Excel's pivot table features in the PivotChart Analyze tab allow for efficient summarization and visualization of large data sets, including generating bar charts.

On the other hand, Google Sheets also offers pivot tables but lacks advanced features for manipulating and visualizing the data. It provides a more limited set of data visualization options, and its automatic chart creation may not be as intuitive as Excel's Recommended Charts feature.

Data analysis and visualization

Google Sheets often requires manual adjustments to create charts that resemble Excel's logical and meaningful visualizations.

Data analysis and visualization

Google Sheets vs. Excel: Collaboration vs. Solo Work

Google Sheets excels in collaboration, allowing multiple team members to edit the same spreadsheet simultaneously. It provides real-time updates, showing cell selections and edits made by others, making it easy for teams to collaborate and consolidate changes.

Google Sheets vs. Excel: Collaboration vs. Solo Work

The chat feature facilitates real-time communication among teammates working on the same spreadsheet. Additionally, Google Sheets keeps a convenient version history, allowing users to track changes, identify contributors, and restore previous versions.

Google Sheets vs. Excel: Collaboration vs. Solo Work

In contrast, Excel is not renowned for its collaborative features. While Excel for the web offers real-time collaboration, compatibility issues can arise with different versions of Excel for desktop, hindering smooth collaboration. Excel primarily functions as an offline desktop application, lacking the built-in collaboration features of Google Sheets. While offline usage is possible in Google Sheets, it requires enabling offline mode, which is an additional step.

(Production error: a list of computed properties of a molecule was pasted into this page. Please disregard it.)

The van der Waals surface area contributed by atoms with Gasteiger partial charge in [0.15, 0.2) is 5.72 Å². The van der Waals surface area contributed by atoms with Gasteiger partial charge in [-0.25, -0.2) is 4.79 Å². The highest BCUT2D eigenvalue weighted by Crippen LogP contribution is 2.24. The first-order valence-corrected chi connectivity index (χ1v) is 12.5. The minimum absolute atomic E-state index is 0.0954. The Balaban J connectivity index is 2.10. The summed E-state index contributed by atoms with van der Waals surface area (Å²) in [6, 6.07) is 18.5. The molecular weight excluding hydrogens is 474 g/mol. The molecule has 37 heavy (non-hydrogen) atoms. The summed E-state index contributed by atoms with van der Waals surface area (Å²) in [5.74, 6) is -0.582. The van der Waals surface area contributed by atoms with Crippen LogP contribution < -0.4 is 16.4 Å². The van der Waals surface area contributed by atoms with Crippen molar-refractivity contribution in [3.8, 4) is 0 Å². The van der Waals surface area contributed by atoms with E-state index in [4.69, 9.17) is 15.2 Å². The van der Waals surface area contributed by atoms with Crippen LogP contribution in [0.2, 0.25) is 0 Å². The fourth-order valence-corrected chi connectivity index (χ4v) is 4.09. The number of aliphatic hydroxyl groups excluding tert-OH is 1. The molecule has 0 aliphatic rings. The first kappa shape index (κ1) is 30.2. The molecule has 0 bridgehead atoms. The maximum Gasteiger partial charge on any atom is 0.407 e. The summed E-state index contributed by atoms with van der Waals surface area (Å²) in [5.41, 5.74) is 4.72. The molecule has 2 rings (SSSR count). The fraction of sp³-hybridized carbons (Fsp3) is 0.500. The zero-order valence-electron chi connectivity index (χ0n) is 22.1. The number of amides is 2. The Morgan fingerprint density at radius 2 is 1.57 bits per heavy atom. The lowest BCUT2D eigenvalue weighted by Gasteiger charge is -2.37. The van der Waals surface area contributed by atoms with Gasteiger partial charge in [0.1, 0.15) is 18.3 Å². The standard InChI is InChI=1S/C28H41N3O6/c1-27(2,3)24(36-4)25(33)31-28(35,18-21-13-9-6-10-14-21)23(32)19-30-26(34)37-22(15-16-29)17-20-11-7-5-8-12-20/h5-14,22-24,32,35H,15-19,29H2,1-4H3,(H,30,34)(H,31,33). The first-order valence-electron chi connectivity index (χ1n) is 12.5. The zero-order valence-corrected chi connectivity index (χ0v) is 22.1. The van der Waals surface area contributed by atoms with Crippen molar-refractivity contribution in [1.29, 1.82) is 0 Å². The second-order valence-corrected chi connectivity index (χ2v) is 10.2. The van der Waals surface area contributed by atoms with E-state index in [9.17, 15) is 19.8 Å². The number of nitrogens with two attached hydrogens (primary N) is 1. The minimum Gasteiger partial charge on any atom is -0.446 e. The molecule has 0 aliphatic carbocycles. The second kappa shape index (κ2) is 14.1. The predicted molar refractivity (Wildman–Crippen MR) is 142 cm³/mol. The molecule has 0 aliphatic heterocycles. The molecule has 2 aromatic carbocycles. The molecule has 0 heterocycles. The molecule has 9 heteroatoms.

Furthermore, Excel's offline nature limits its integration capabilities with tools like Zapier, restricting automation and integration with other applications, a feature extensively available in Google Sheets.

Excel: All-in-One Data Analysis Powerhouse vs. Google Sheets' Add-On Dependency

Excel provides a comprehensive set of built-in tools for data analysis, including advanced statistical tests like t-Tests, z-Tests, and ANOVAs, making it a robust platform for managing and analyzing data.

In contrast, Google Sheets may require the installation of third-party add-ons, such as the XLMiner Analysis Toolpak, to access similar advanced statistical analysis capabilities.